Narinder Kapur on using Gandhi’s teachings to inspire charitable work

narinder_kapurAs a follower of Gandhi, I was always fascinated by the subtitle of his autobiography—”Experiments with truth.” Gandhi noted, “Far be it for me to claim any degree of perfection for these experiments. I claim for them nothing more than does a scientist who, though he conducts his experiments with the utmost accuracy, forethought, and minuteness, never claims any finality about his conclusions, but keeps an open mind regarding them” [1].

Around Christmas 2012, I was preparing for a major lecture tour of India, where I would be giving workshops in neuropsychology and behavioural neurology along with other colleagues from Britain and from India. I thought of the triad of Gandhian principles—truth, love, and self sacrifice. What about carrying out an experiment in “love,” or what may in this context be better termed “compassion?” Could I use this lecture tour to carry out such an experiment?

For many years I had been both troubled and preoccupied by the fact that there is often so much surplus and waste in the world in the midst of so much want and need. As I looked at the books I was reading to prepare for my lecture tour, I thought, what about “surplus” in the case of books? I had an extensive library of books in my field, neuropsychology, and I knew there were some earlier editions of a book that were very good, but which I no longer needed. I had duplicate copies of a few books, etc. They were just taking up valuable space. How about getting these books together, along with similar books that my colleagues may have, and shipping them to India during the conference, could we not sell them off at a bargain price and give the proceeds to a local Indian charity? I consulted the local workshop organisers in India, and they were enthusiastic about the idea.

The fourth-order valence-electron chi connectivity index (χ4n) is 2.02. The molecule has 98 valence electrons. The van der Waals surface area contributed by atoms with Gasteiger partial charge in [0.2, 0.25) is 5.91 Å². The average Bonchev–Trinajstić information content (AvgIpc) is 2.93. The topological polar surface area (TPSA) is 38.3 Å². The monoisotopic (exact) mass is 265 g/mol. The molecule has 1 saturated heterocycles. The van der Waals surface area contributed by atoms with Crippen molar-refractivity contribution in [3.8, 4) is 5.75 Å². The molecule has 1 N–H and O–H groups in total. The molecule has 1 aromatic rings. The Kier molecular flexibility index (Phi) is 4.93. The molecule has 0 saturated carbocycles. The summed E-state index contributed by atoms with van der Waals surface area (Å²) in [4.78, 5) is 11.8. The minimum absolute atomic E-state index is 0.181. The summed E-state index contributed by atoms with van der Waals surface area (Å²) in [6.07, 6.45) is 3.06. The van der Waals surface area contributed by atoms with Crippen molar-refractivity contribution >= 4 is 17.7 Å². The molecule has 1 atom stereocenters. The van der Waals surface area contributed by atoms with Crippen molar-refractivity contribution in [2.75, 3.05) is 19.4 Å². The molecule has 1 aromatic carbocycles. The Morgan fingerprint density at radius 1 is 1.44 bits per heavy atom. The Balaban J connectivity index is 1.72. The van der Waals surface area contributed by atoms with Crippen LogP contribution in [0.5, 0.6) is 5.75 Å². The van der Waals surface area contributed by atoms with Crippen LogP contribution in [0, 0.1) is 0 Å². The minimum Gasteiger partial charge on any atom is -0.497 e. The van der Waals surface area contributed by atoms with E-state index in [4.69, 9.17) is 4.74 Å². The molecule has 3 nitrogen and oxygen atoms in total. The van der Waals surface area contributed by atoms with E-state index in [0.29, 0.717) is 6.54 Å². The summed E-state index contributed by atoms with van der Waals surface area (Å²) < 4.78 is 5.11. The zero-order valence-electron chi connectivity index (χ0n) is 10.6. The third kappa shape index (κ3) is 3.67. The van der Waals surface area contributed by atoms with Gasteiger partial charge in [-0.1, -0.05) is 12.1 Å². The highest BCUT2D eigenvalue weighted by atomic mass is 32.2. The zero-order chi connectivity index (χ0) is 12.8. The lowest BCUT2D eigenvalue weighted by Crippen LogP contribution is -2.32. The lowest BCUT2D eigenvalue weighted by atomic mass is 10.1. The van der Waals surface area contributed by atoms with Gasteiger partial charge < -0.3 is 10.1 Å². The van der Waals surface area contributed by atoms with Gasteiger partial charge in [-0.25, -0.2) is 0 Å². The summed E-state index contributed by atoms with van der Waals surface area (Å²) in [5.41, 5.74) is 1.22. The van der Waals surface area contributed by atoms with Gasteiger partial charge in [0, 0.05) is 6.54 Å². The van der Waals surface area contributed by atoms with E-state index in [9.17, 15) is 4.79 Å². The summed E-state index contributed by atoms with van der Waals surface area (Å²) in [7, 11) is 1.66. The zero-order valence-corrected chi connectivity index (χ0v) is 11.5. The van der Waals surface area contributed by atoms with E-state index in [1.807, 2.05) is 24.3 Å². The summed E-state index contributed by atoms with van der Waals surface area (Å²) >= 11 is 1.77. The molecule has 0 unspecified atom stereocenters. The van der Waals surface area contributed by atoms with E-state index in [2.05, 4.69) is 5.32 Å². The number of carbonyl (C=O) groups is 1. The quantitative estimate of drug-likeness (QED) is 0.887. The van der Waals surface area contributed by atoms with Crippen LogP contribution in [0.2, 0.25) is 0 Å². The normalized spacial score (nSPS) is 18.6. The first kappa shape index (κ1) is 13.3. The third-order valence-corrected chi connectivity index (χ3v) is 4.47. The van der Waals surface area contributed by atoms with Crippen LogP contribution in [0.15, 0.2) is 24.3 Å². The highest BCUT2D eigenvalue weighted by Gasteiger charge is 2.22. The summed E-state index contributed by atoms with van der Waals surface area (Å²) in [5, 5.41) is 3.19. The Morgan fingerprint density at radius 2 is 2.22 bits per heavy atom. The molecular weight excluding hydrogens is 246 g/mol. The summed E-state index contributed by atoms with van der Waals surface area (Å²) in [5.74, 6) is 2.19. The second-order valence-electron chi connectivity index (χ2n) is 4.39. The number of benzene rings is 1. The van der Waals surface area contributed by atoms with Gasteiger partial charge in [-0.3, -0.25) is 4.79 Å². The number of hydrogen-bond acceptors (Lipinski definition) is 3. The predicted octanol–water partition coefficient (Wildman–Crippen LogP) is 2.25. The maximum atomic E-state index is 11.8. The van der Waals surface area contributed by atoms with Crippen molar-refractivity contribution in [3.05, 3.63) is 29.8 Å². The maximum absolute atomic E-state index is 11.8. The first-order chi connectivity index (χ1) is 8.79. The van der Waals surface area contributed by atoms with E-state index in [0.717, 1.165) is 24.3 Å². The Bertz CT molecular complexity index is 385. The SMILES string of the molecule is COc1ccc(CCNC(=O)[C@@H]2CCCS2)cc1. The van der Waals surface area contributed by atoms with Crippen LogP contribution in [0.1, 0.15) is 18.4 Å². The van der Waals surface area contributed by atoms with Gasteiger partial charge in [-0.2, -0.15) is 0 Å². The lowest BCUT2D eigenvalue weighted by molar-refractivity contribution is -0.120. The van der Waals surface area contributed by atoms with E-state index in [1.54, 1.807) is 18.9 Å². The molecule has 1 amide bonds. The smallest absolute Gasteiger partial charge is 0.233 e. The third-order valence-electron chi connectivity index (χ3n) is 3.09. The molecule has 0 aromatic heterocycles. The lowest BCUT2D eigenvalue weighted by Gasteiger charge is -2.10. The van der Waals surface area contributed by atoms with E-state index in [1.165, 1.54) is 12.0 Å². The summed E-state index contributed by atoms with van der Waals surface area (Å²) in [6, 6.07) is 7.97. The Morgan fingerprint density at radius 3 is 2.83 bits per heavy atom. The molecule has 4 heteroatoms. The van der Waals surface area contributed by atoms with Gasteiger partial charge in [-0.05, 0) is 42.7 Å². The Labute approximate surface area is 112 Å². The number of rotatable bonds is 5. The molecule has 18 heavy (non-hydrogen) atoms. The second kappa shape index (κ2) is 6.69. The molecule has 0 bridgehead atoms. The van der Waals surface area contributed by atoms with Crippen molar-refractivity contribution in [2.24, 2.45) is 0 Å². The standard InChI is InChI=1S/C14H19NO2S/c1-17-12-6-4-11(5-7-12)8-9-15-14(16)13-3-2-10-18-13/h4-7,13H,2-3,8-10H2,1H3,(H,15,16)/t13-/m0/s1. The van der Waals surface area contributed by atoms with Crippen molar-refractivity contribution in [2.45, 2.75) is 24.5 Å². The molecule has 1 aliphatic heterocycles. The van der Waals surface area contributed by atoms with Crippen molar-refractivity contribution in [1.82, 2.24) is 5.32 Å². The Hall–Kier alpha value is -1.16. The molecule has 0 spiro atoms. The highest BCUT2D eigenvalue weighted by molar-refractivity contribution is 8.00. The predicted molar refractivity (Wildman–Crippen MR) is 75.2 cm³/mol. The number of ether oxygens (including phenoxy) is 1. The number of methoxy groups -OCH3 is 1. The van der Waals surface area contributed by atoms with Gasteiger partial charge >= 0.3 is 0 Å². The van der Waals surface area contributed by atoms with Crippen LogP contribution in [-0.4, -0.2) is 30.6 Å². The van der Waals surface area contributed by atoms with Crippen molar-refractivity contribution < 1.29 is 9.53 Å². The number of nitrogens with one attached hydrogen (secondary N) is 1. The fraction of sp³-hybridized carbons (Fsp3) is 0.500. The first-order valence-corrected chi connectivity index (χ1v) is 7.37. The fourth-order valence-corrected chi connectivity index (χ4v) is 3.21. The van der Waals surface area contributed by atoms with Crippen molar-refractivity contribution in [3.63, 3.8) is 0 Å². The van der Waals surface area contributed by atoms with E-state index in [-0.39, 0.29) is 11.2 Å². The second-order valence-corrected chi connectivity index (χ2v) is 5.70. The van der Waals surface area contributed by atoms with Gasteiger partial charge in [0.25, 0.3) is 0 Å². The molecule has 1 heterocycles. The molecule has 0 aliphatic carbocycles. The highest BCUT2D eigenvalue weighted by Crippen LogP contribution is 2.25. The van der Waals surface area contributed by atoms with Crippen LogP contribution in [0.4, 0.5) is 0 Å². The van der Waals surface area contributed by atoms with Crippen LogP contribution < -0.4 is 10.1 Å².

I gathered together my own set of surplus books, around 20-30 in all and contacted members of my academic and professional societies. One colleague kindly sent over two crates of books. I ended up with around 60 books.

The first workshop was a six day affair in Calcutta. We displayed around 30 books on a table outside the conference hall. Along with a few local Indian colleagues, we quickly priced the books—most were priced between 100 and 1000 Rupees (approximately £1-12). We put a large post-it on each book, and we asked delegates to put their names on a book they fancied buying. On the last day of the workshop, the books that were selected by a single delegate were sold to that person. Those books that attracted several buyers were then raffled, with one of my UK colleagues picking the lucky name “out of a hat.”

In Bangalore, the location of the second workshop, we adopted a slightly different strategy. Instead of having the books on display for several days, we simply had them on display over a lunch break and sold them on a first-come, first-serve basis. We sold most of the books in the lunch break, with eight remaining. At the start of the after lunch conference session, we simply auctioned off these remaining books, starting at 100 Rupees. We sold them all in no time!

In Calcutta, we raised around 20,000 Rupees and I topped this with a personal donation of another 20,000 Rupees, making 40,000 Rupees in all (around £500). We donated this money to the Acid Survivors Foundation of India ( A doctor from the foundation accepted the money, and gave a short presentation of the work they do to help acid survivors, usually young ladies who are terribly disfigured as a result of having acid thrown in their faces. In Bangalore, we raised around 16,000 Rupees, which I topped up with another 9,000, and we thus donated 25,000 Rupees (around £312) to a local dementia centre which is doing pioneering work, offering residential, day care, and community based care for patients with dementia.

It was a simple idea that worked! We achieved a “triple whammy”—my colleagues and I got rid of books we no longer needed, professionals in India got books they valued and at a bargain price, and a local charity benefitted from the book sales. Conference delegates thought it was a great idea and enthused about it. We embodied all three of Gandhi’s principles in one go—we promoted “truth” via the books, we promoted “love” (giving books away cheaply, donating proceeds to charity), and it was a form of “self-sacrifice” in donating books that belonged to us.

Narinder Kapur is a visiting professor of neuropsychology at University College London.

1. Gandhi M. (1927, Penguin Edition, 1982). An Autobiography. Or the Story of my
Experiments with Truth. London: Penguin Books.

See also:
Personal view: The NHS could learn much from Gandhi’s teaching